XBRL for Newly Public Companies

Is my XBRL accurate?
April 21, 2014

S-1? Congratulations! Cue the balloons and confetti!

Now that the celebration has been taken care of, there are a few other things that need to be addressed. Once your company goes public, you will have a lot more rules and regulations to keep track of, not to mention numerous reports to prepare and file with the SEC.

You're probably aware that public companies are filing their financial statements and footnotes in XBRL, and you may be wondering how that works. If you haven't previously filed with the SEC, you'll submit your first XBRL filing with your first 10-Q.

You may have heard that in the beginning, companies had a phase-in period for their XBRL filings. During this time, companies had a year to file minimally tagged financials—called block tagging—before they started tagging all the amounts in the financials—known as detail tagging. The phase-in period was designed to allow companies time to become comfortable with XBRL and also to allow solution providers to develop products to support these filings.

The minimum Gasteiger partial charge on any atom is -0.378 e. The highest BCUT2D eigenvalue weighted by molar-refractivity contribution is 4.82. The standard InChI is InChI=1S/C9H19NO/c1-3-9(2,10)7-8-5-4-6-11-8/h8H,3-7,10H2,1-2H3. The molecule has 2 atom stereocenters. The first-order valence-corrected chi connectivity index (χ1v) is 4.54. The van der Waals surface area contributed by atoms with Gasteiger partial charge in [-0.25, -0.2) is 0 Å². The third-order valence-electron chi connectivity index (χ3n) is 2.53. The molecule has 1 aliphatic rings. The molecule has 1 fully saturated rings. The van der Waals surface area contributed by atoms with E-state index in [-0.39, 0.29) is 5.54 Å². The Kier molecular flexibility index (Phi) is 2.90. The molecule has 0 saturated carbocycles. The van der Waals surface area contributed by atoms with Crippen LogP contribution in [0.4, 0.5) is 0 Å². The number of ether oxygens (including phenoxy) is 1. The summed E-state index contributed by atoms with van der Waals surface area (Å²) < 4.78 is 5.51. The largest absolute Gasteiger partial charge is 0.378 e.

The phase-in period ended in 2012 per Rule 405 of Regulation S-T, paragraph (f). Today all public companies are subject to the full tagging provisions with their first 10-Q.

Don't panic! There is good news.

If you need it, you are entitled to a 30-day grace period for your first XBRL filing. However, if you take advantage of this grace period, don't forget that the XBRL exhibit would then need to be filed on an amended 10-Q, or 10-Q/A due to Rule 405 of Regulation S-T, paragraph (a).

So what does this mean for you? If there are mistakes in your XBRL data, you could be subject to additional review by the SEC on your entire filing. With added pressure on the SEC to improve the quality of the data, an increase in comment letters is expected over the next year. As a result, the quality of your XBRL is more important than ever.

Read the full article here.

Susan Yount

About the author

Susan Yount is the Director of Reporting Practices for Workiva. Previously, she served as the Associate Chief Accountant in the Office of Interactive Data at the SEC.